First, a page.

The way that we solve problems and engage foes in Carrion also makes us feel like a movie monster. Throughout the entire game the “time to kill” or how long it takes for you to take out an enemy, or them to take you out, is very low. A straight up fight is often a toss-up between The Creature and its victim, so it’s not wise to just charge at your foes. But you almost always have the element of surprise on your side. So instead of engaging directly, the game’s design consistently encourages you to sneak up on enemies and take them out one by one when they aren’t looking. Just like a movie killer. Most soldiers have a shield they activate if you approach them head on, which further encourages the player to catch them where they aren’t looking. Once caught, it’s super easy to kill them. That’s a big part of the beauty of Carrion’s gameplay, the second you get your hands on an enemy they are almost always toast, making you feel like a deadly monster.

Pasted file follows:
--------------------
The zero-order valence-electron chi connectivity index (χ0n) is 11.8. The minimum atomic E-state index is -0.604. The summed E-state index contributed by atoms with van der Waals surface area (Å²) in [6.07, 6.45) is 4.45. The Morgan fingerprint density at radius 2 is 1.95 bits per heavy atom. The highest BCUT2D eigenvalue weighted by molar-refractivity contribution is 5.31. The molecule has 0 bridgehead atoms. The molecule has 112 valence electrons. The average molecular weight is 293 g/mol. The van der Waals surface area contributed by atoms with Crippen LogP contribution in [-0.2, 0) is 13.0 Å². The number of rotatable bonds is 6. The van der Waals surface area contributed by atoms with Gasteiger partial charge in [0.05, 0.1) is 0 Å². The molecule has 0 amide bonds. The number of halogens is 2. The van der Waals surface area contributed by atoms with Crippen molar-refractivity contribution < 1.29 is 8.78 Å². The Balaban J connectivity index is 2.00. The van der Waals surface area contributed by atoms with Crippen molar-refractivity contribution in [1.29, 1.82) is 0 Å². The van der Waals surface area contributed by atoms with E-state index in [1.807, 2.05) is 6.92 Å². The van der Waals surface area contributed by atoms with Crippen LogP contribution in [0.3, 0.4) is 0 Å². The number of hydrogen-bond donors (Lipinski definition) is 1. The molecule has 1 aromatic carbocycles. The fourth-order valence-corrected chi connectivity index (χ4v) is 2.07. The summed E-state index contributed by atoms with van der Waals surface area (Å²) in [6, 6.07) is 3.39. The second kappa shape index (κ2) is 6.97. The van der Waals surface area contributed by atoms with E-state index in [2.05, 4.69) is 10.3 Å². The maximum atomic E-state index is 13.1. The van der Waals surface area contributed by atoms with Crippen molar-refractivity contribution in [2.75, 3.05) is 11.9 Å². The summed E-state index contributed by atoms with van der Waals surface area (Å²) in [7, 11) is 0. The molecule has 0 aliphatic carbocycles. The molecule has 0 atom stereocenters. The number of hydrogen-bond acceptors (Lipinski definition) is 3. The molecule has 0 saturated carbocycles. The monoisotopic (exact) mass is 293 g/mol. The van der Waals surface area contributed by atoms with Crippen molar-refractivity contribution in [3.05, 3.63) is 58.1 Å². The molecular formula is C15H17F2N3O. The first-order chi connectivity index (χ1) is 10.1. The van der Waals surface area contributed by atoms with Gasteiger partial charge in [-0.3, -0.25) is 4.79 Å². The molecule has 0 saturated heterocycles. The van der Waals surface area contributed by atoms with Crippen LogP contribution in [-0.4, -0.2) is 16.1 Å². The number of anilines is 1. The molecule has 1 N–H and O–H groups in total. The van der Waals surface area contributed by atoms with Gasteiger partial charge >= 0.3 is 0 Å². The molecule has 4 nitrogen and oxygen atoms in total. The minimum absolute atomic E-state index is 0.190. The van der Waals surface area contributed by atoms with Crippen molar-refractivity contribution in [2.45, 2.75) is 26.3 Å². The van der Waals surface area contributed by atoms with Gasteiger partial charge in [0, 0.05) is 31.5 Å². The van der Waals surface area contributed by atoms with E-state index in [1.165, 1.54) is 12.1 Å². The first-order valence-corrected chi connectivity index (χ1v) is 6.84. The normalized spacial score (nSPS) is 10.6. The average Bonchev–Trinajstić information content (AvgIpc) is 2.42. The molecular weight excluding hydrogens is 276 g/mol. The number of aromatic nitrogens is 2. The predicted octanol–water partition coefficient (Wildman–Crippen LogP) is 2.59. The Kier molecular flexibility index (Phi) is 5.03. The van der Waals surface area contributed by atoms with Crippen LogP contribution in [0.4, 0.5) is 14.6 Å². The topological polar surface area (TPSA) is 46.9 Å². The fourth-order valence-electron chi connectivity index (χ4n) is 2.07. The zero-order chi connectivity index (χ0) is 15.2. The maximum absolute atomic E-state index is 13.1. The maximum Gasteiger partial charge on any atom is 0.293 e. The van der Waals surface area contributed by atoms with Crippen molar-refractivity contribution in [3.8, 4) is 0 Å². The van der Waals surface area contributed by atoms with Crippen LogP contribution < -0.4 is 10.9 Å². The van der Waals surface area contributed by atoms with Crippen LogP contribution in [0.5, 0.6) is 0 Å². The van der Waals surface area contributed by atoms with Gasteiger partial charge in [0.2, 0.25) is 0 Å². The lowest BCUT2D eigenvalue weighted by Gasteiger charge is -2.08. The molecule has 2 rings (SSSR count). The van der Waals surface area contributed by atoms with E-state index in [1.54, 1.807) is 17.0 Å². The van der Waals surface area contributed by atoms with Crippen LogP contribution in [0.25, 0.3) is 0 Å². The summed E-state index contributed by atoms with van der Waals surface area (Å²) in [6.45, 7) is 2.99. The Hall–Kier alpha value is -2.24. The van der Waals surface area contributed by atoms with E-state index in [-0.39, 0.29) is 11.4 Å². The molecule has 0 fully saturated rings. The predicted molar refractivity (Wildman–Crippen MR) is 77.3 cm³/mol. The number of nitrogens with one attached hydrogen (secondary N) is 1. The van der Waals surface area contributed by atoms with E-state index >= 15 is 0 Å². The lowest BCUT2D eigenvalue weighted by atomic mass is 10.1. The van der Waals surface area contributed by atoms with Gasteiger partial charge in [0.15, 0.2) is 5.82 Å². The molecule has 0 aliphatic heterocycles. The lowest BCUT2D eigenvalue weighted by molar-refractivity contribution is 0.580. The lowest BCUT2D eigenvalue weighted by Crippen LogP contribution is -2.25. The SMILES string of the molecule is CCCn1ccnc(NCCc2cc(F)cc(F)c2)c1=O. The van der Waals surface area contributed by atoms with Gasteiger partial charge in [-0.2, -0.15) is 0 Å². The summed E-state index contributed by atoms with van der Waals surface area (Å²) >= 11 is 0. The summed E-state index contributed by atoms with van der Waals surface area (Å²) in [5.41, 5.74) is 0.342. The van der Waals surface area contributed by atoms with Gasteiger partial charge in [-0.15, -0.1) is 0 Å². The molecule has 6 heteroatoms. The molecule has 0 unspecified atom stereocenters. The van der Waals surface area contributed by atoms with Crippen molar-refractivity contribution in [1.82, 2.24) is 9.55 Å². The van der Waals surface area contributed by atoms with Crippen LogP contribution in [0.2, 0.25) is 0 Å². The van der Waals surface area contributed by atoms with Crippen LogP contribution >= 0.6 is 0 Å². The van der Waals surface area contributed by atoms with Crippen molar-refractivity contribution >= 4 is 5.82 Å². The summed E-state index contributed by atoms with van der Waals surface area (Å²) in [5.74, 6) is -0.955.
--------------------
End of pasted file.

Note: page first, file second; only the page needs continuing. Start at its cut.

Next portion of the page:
This deadliness is reinforced by the absolutely brutal way The Creature destroys its victims. Often the best course of action is either to devour them whole or smash them into the walls and floor to neutralize them. Smashing an enemy in the game feels like we’re the Hulk. Pure power and nothing else. Because the grabbing controls are also tied to the mouse the player has to physically jerk their hand in conjunction with The Creature to maim and eat their enemies. This symbiotically combines the two and makes the game feel less like you’re tactically and dexterously dismantling foes and more like you’re an overwhelming force ravaging everything in your path through sheer strength.